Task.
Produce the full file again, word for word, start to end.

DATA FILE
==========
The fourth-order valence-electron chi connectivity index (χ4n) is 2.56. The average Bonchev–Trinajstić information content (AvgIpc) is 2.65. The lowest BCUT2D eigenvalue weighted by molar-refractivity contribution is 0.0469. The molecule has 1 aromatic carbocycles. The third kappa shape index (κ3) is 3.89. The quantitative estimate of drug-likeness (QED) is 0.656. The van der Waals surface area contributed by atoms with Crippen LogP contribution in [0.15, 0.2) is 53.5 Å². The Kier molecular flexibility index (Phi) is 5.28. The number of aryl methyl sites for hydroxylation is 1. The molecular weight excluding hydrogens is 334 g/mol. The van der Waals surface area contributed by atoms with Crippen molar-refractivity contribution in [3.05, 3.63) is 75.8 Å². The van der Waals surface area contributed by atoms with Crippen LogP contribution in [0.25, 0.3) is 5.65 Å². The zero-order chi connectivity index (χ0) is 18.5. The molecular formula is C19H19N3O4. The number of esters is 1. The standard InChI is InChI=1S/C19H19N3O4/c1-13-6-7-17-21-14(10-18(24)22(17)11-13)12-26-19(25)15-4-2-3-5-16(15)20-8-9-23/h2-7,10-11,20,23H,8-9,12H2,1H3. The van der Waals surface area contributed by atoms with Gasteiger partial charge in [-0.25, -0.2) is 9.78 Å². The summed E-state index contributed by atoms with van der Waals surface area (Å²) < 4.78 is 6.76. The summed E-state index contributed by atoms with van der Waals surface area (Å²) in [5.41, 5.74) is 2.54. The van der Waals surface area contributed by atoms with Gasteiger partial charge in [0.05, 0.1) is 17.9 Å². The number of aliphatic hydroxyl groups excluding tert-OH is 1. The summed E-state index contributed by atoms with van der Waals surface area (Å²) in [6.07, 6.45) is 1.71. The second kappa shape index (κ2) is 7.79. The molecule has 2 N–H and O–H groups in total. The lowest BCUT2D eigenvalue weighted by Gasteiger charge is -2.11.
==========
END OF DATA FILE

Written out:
The fourth-order valence-electron chi connectivity index (χ4n) is 2.56. The average Bonchev–Trinajstić information content (AvgIpc) is 2.65. The lowest BCUT2D eigenvalue weighted by molar-refractivity contribution is 0.0469. The molecule has 1 aromatic carbocycles. The third kappa shape index (κ3) is 3.89. The quantitative estimate of drug-likeness (QED) is 0.656. The van der Waals surface area contributed by atoms with Crippen LogP contribution in [0.15, 0.2) is 53.5 Å². The Kier molecular flexibility index (Phi) is 5.28. The number of aryl methyl sites for hydroxylation is 1. The molecular weight excluding hydrogens is 334 g/mol. The van der Waals surface area contributed by atoms with Crippen molar-refractivity contribution in [3.05, 3.63) is 75.8 Å². The van der Waals surface area contributed by atoms with Crippen LogP contribution in [0.25, 0.3) is 5.65 Å². The zero-order chi connectivity index (χ0) is 18.5. The molecular formula is C19H19N3O4. The number of esters is 1. The standard InChI is InChI=1S/C19H19N3O4/c1-13-6-7-17-21-14(10-18(24)22(17)11-13)12-26-19(25)15-4-2-3-5-16(15)20-8-9-23/h2-7,10-11,20,23H,8-9,12H2,1H3. The van der Waals surface area contributed by atoms with Gasteiger partial charge in [-0.25, -0.2) is 9.78 Å². The summed E-state index contributed by atoms with van der Waals surface area (Å²) < 4.78 is 6.76. The summed E-state index contributed by atoms with van der Waals surface area (Å²) in [5.41, 5.74) is 2.54. The van der Waals surface area contributed by atoms with Gasteiger partial charge in [0.05, 0.1) is 17.9 Å². The number of aliphatic hydroxyl groups excluding tert-OH is 1. The summed E-state index contributed by atoms with van der Waals surface area (Å²) in [6.07, 6.45) is 1.71. The second kappa shape index (κ2) is 7.79. The molecule has 2 N–H and O–H groups in total. The lowest BCUT2D eigenvalue weighted by Gasteiger charge is -2.11.